When the conversion is complete, you'll finally have a copy of your movie that is playable on just about any computer, phone, tablet, or TV! You can obviously stop reading right here, and just copy the file manually to the devices you want to watch the content on, but we're also going to cover applications that make it easy to stream your content to other devices.
Streaming to other devices
Simply copying your movie files to each of your devices does work, but there are applications that let you stream content on-demand to other devices on your own network with a Netflix-style interface. The two most popular options for this are Kodi (formerly XBMC) and Plex Media Server.
Plex is my personal favorite of the two. Once you install the Plex Media Server on a spare PC (or Nvidia Shield, or NAS, or Raspberry Pi) and point it at your movies folder, it can stream that content to any other devices connected with the same Plex account. If your server has enough power for video encoding, Plex can even convert movies to different quality settings. Also, saving movies to watch offline your phone or tablet just takes one tap, and it's easy to set up access outside your local network.
Kodi is an open-source media center application, with plug-ins available for playing content from a wide variety of platforms and services. Once you set up a server for your movies, any other devices on your local network with Kodi installed can play the content.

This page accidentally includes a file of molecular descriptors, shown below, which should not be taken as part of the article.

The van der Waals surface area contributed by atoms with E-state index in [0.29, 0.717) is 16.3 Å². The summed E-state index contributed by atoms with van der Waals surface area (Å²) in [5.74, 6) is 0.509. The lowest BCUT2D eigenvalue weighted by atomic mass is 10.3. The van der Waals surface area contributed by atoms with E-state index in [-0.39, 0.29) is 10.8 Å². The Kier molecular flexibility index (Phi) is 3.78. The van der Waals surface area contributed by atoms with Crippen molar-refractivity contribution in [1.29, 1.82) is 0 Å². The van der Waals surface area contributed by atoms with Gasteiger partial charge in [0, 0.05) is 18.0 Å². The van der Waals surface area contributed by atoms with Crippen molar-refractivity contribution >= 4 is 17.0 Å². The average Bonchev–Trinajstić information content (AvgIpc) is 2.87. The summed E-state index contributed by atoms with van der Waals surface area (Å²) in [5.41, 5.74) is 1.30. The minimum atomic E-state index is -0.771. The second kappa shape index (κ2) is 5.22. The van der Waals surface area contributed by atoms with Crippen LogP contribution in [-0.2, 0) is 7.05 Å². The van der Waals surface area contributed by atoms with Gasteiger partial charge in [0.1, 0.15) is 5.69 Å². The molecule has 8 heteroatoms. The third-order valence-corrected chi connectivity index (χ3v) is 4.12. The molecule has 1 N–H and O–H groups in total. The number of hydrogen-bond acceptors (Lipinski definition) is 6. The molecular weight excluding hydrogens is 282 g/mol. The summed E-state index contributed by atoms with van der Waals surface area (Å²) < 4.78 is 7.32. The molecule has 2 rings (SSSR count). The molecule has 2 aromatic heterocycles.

Pricing is also an important factor. Plex allows you to create a server and watch content from it with the web app (or TV apps) for free, but if you want to watch your movies using the mobile Android or iOS apps, you'll have to pay an in-app purchase for each device. There's also a Plex Pass subscription, which removes the need for the in-app purchases and unlocks other features. By comparison, Kodi is completely free (and open-source), but it's not as seamless of an experience as Plex.
Of course, once you have a collection of movie files, you can use whatever software you want and try out something different whenever you want. That's the advantage of owning your own content without any pesky DRM.
Organizing your files
Plex and Kodi can add movie posters and other information to your content, but only if you name your files in a way the applications can understand. This is fairly simple for movies: use the title of the film, followed by the year it was released. Something like The Avengers (2012) or Zootopia (2016) will usually work.
TV show organization is a bit more complicated, as the files usually have to be separated into folders based on the season. See Kodi's and Plex's guides for more information.